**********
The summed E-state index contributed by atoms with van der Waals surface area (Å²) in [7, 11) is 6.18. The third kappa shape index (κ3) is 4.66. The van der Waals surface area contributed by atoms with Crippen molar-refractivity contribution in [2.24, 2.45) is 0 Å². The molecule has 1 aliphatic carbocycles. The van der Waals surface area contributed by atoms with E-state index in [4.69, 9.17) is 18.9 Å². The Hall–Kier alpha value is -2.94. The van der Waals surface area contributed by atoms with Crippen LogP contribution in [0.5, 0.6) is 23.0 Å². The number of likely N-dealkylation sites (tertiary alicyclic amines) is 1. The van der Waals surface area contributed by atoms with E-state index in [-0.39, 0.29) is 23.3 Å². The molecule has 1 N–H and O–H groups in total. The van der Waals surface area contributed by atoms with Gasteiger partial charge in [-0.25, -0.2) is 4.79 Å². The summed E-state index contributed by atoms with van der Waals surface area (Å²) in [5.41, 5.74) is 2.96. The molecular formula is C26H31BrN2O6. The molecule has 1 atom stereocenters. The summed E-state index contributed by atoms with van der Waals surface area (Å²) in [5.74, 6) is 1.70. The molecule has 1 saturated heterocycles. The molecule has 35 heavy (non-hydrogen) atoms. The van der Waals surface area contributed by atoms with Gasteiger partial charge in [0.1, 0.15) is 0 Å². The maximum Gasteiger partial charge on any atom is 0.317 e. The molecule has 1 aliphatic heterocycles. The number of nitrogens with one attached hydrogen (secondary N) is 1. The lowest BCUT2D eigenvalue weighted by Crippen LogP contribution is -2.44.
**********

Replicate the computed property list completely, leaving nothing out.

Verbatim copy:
The summed E-state index contributed by atoms with van der Waals surface area (Å²) in [7, 11) is 6.18. The third kappa shape index (κ3) is 4.66. The van der Waals surface area contributed by atoms with Crippen molar-refractivity contribution in [2.24, 2.45) is 0 Å². The molecule has 1 aliphatic carbocycles. The van der Waals surface area contributed by atoms with E-state index in [4.69, 9.17) is 18.9 Å². The Hall–Kier alpha value is -2.94. The van der Waals surface area contributed by atoms with Crippen LogP contribution in [0.5, 0.6) is 23.0 Å². The number of likely N-dealkylation sites (tertiary alicyclic amines) is 1. The van der Waals surface area contributed by atoms with E-state index in [-0.39, 0.29) is 23.3 Å². The molecule has 1 N–H and O–H groups in total. The van der Waals surface area contributed by atoms with Gasteiger partial charge in [-0.25, -0.2) is 4.79 Å². The summed E-state index contributed by atoms with van der Waals surface area (Å²) in [5.41, 5.74) is 2.96. The molecular formula is C26H31BrN2O6. The molecule has 1 atom stereocenters. The summed E-state index contributed by atoms with van der Waals surface area (Å²) in [5.74, 6) is 1.70. The molecule has 1 saturated heterocycles. The molecule has 35 heavy (non-hydrogen) atoms. The van der Waals surface area contributed by atoms with Gasteiger partial charge in [0.1, 0.15) is 0 Å². The maximum Gasteiger partial charge on any atom is 0.317 e. The molecule has 1 aliphatic heterocycles. The number of nitrogens with one attached hydrogen (secondary N) is 1. The lowest BCUT2D eigenvalue weighted by Crippen LogP contribution is -2.44.